Schipperkes are full of boundless energy. They have a temper, a great spirit and are protective. Although wary of strangers, they are devoted and loyal to their families. The dog is territorial and protects it’s environ against all intruders.
Schipperkes readily accept other pets in the home, and they are intelligent, curious and mischievous. They can (and do) try the patience of a saint, but when the dust settles whatever stress they may have caused is readily forgiven and the love of the breed takes over.
The origin of the Schipperke was as a captain’s dog on the barges in
and was a popular breed throughout the country.
Today, they are canine companions to those who have a particular
affinity for this kind of dog.
Back to my discovery of the ad in the Sunday paper. I called the number and inquired as to whether or not the dog was still available. I was assured he was and I man an appointment to go and see him. From the moment the woman opened her door, I knew he was meant to be mine. He was four years old, pedigreed, neutered and a sterling specimen of the breed. I was asked if I wanted the papers. Given that he was no longer able to procreate, that seemed rather superfluous so I declined the offer. I noticed there were no tears or remorse in giving him to me. I wondered why but it was too early to draw any conclusions. He immediately became apprehensive as he was put in the car and occupied the seat next to mine. I experienced the gnawing feeling of sadness that comes with seeing the confusion surrounding that supreme act of rejection he could never have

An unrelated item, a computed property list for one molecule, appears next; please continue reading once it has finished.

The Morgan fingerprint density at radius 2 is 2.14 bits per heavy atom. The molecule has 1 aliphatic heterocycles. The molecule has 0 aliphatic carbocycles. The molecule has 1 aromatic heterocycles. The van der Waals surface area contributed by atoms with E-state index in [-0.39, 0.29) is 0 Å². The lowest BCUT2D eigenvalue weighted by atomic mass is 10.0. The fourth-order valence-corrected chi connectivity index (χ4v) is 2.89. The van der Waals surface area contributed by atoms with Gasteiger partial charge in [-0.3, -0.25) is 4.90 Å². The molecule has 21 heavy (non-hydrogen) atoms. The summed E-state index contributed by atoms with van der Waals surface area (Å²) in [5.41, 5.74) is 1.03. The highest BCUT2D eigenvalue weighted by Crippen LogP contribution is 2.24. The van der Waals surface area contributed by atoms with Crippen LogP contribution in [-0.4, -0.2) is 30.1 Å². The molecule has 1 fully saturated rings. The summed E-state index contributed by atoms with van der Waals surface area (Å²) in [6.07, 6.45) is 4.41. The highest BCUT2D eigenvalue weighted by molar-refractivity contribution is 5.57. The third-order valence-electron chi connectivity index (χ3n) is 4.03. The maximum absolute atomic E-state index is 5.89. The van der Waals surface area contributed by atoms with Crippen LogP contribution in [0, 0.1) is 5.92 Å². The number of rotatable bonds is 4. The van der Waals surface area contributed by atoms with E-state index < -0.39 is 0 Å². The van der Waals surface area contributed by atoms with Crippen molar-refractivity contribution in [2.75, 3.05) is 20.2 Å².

I left and merged into the traffic that would take us home. All the while, he remained standing in the seat. I reached over to pat him and to let him know that, even though
Those who had just banished him from their lives didn’t care; he was mine to be loved for the rest of his life. He bit my hand. Time to back off and take it slowly. We arrived home and I took him into the house. He took a stand on the couch in the Family Room.
He was insulated from the back and both sides. He felt safe from an imposing family of four, another dog and a cat. His growls served notice on us all that we were indeed the enemy.
His given name was “Bear,” which just did not quite fit. Therefore, I chose an enduring term from German and he was known from that day as “Schotzy.” He soon settled in and became one of the clan. There was never an altercation with the other dog or the cat. They were all in it together. He quickly surveyed his new found castle and the limits of his kingdom on the acreage where we live. He never strayed from those boundaries in the ten years he was with us. He would regularly check every square inch of ground to make sure everything was in order.